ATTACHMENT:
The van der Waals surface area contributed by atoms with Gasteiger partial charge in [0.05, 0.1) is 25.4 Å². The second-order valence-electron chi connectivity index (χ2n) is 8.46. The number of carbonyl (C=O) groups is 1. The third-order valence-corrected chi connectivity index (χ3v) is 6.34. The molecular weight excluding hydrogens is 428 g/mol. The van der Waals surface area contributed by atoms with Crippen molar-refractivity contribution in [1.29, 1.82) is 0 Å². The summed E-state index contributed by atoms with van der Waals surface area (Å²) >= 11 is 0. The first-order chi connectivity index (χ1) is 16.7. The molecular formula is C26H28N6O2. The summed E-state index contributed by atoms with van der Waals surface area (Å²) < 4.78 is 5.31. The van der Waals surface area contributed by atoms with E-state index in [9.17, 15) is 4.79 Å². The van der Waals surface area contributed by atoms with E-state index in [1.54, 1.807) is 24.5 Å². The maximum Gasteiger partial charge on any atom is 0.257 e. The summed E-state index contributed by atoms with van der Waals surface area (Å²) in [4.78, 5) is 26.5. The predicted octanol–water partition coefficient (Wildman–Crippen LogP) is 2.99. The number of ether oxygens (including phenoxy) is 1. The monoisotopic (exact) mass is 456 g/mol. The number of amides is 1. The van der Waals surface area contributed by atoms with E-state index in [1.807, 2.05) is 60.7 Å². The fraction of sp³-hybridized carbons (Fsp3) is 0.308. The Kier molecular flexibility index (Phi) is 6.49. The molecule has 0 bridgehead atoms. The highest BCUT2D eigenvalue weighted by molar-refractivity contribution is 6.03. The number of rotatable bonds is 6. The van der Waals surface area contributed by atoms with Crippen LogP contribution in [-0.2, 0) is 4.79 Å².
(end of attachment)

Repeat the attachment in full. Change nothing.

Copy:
The van der Waals surface area contributed by atoms with Gasteiger partial charge in [0.05, 0.1) is 25.4 Å². The second-order valence-electron chi connectivity index (χ2n) is 8.46. The number of carbonyl (C=O) groups is 1. The third-order valence-corrected chi connectivity index (χ3v) is 6.34. The molecular weight excluding hydrogens is 428 g/mol. The van der Waals surface area contributed by atoms with Crippen molar-refractivity contribution in [1.29, 1.82) is 0 Å². The summed E-state index contributed by atoms with van der Waals surface area (Å²) >= 11 is 0. The first-order chi connectivity index (χ1) is 16.7. The molecular formula is C26H28N6O2. The summed E-state index contributed by atoms with van der Waals surface area (Å²) < 4.78 is 5.31. The van der Waals surface area contributed by atoms with E-state index in [9.17, 15) is 4.79 Å². The van der Waals surface area contributed by atoms with E-state index in [1.54, 1.807) is 24.5 Å². The maximum Gasteiger partial charge on any atom is 0.257 e. The summed E-state index contributed by atoms with van der Waals surface area (Å²) in [4.78, 5) is 26.5. The predicted octanol–water partition coefficient (Wildman–Crippen LogP) is 2.99. The number of ether oxygens (including phenoxy) is 1. The monoisotopic (exact) mass is 456 g/mol. The number of amides is 1. The van der Waals surface area contributed by atoms with E-state index in [1.807, 2.05) is 60.7 Å². The fraction of sp³-hybridized carbons (Fsp3) is 0.308. The Kier molecular flexibility index (Phi) is 6.49. The molecule has 0 bridgehead atoms. The highest BCUT2D eigenvalue weighted by molar-refractivity contribution is 6.03. The number of rotatable bonds is 6. The van der Waals surface area contributed by atoms with Crippen LogP contribution in [-0.2, 0) is 4.79 Å².